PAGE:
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Moray - Activity Info. Urubamba - Peru


(Entrance: With the Boleto Turístico or $3.75) Located about 38 kilometers (23 mi) from Cusco, Moray is an intriguing archaeological site. Discovered in 1932, it consists of a series of three circular terraced depressions which at first glance appear to be some sort of amphitheatre or coliseum. The terraces are finely made and have stood up very well over time. It is believed that the terraces are a sort of agricultural laboratory, as each terrace represents a different microclimate suitable for different sorts of crops and plants. The locals call it the “Inca Laboratory.” The site is very serene and located amidst much natural beauty. That, and the otherworldly appearance of the terraces and circles, have resulted in Moray gaining a reputation as a bit of a mystical hotspot. In any event, the site is well worth a visit for ruins buffs, history fanatics and anyone interested in a low-key yet beautiful visit to a part of the Sacred Valley that is somewhat less frequented by tourists. Moray is close to the salt pools of Salinas and the two can easily be combined into a good day trip.


(Entrance: $3.75). For centuries, native Andeans living in the highlands made their own salt by diverting a salt water hot spring into thousands of small pools and pans, which are then dried out. Today, there are more than 5,000 such salineras still in use, creating a dazzling patchwork of white rectangles on the hillside. The pools are topped off every three days or so, and after a month a few inches of solid salt accumulate. It is then broken up and carted off in sacks. Nearby, a small mill processes the salt; iodine is added and the salt is graded and sold. The sight of many terraces of salt pools cascading down the side of the steep mountain is guaranteed to leave an impression. The only drawback to visiting Salinas is that modern-day tourism has definitely discovered this timeless, traditional practice, and sometimes there are tour groups at the site. Nevertheless, it is well worth a visit. Be sure to bring some water—it can get quite warm in the area around Salinas.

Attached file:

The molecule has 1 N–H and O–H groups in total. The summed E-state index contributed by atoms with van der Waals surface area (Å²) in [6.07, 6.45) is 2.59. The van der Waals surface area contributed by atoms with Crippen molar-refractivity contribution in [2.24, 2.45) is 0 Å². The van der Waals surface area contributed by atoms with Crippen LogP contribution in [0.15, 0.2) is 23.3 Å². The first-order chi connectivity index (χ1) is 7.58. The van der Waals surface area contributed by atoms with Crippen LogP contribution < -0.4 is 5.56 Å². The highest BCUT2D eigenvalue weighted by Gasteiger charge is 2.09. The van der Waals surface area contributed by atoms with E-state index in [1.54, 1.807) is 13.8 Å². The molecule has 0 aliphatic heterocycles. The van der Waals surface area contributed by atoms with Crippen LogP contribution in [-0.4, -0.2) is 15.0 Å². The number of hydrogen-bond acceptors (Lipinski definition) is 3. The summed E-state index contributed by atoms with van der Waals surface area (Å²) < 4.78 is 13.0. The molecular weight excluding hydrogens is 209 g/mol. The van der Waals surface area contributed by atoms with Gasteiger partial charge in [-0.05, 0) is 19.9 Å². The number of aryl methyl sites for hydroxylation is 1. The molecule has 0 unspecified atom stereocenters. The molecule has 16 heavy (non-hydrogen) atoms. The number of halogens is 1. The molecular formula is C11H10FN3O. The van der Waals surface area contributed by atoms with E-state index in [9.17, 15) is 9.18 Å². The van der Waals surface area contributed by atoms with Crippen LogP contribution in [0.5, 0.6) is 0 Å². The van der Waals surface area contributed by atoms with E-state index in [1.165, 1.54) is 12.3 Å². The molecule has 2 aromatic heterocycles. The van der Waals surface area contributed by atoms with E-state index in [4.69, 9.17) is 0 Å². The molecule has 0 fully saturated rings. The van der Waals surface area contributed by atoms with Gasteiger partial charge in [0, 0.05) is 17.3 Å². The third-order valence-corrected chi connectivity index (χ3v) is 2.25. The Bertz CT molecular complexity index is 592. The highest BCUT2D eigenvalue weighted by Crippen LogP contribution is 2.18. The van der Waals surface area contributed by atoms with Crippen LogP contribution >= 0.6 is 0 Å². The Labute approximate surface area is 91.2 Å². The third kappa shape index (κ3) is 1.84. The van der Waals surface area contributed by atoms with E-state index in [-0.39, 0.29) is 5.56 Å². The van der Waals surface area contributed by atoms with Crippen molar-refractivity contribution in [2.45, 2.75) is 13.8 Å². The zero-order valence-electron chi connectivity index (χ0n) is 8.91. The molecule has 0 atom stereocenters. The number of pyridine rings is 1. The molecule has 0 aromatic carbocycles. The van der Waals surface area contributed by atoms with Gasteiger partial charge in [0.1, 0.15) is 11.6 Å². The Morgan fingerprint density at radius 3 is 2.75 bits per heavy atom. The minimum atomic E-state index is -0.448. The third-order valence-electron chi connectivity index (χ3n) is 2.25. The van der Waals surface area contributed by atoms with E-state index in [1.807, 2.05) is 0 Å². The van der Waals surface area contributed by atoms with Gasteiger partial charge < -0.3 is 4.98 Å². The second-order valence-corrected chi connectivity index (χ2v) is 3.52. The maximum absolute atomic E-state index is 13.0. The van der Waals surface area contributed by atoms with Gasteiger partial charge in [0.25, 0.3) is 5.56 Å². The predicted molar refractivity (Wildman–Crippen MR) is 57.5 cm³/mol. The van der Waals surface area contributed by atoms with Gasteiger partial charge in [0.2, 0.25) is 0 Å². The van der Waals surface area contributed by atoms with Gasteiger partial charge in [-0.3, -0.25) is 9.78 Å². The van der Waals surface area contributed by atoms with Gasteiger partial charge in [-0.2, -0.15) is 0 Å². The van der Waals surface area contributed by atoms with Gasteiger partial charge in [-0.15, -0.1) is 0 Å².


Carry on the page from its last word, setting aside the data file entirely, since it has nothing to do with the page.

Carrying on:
The colonial town of Maras is above the salineras; also nearby is tiny Pichingoto, a scenic little spot carved right into the mountain. The best way of getting to Moray and/or Salinas is to take an Urubamba-bound bus from Cusco, or a Cusco-bound bus from Urubamba. Ask to be let off at the Moray/Maras turn-off (it's well-known) where taxis wait. A taxi to Moray and back to the turn-off (where you can then flag down a bus back to Cusco or Urubamba) will cost around $11 round-trip (30 soles), or, if you want to combine it with a visit to Maras, it will set you back around $18.50 round-trip (50 soles). Alternatively, many tour agencies run day trips to both Moray and Maras.

Urubamba, Peru

Activity Info. Types:

Price Description:

Moray: included in the Boleto Turístico or $5. Salinas: $2

Relative price: Budget

Currencies accepted
Peruvian nuevo sol

By Martha Crowley

I work as an Editor/Writer at Viva Travel Guides in Quito, Ecuador. I first came to Latin America five years ago to escape rainy...

13 Mar 2012

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